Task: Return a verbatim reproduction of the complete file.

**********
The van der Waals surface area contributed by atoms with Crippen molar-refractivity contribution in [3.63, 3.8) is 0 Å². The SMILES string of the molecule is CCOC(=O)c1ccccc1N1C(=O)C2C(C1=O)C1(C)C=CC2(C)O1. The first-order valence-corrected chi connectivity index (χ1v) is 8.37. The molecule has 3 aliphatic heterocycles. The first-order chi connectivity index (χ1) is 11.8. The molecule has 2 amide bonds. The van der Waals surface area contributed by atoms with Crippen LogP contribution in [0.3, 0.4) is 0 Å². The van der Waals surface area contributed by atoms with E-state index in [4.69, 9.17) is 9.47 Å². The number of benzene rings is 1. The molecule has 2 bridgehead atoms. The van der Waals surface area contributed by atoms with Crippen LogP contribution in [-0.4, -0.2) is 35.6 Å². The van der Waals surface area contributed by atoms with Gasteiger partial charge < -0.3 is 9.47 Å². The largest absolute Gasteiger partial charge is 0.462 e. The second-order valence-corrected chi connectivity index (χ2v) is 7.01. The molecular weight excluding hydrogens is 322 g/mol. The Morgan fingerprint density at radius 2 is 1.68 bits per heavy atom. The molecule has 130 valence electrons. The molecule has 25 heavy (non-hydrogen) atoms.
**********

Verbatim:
The van der Waals surface area contributed by atoms with Crippen molar-refractivity contribution in [3.63, 3.8) is 0 Å². The SMILES string of the molecule is CCOC(=O)c1ccccc1N1C(=O)C2C(C1=O)C1(C)C=CC2(C)O1. The first-order valence-corrected chi connectivity index (χ1v) is 8.37. The molecule has 3 aliphatic heterocycles. The first-order chi connectivity index (χ1) is 11.8. The molecule has 2 amide bonds. The van der Waals surface area contributed by atoms with Crippen LogP contribution in [0.3, 0.4) is 0 Å². The van der Waals surface area contributed by atoms with E-state index in [4.69, 9.17) is 9.47 Å². The number of benzene rings is 1. The molecule has 2 bridgehead atoms. The van der Waals surface area contributed by atoms with Crippen LogP contribution in [-0.4, -0.2) is 35.6 Å². The van der Waals surface area contributed by atoms with Gasteiger partial charge < -0.3 is 9.47 Å². The largest absolute Gasteiger partial charge is 0.462 e. The second-order valence-corrected chi connectivity index (χ2v) is 7.01. The molecular weight excluding hydrogens is 322 g/mol. The Morgan fingerprint density at radius 2 is 1.68 bits per heavy atom. The molecule has 130 valence electrons. The molecule has 25 heavy (non-hydrogen) atoms.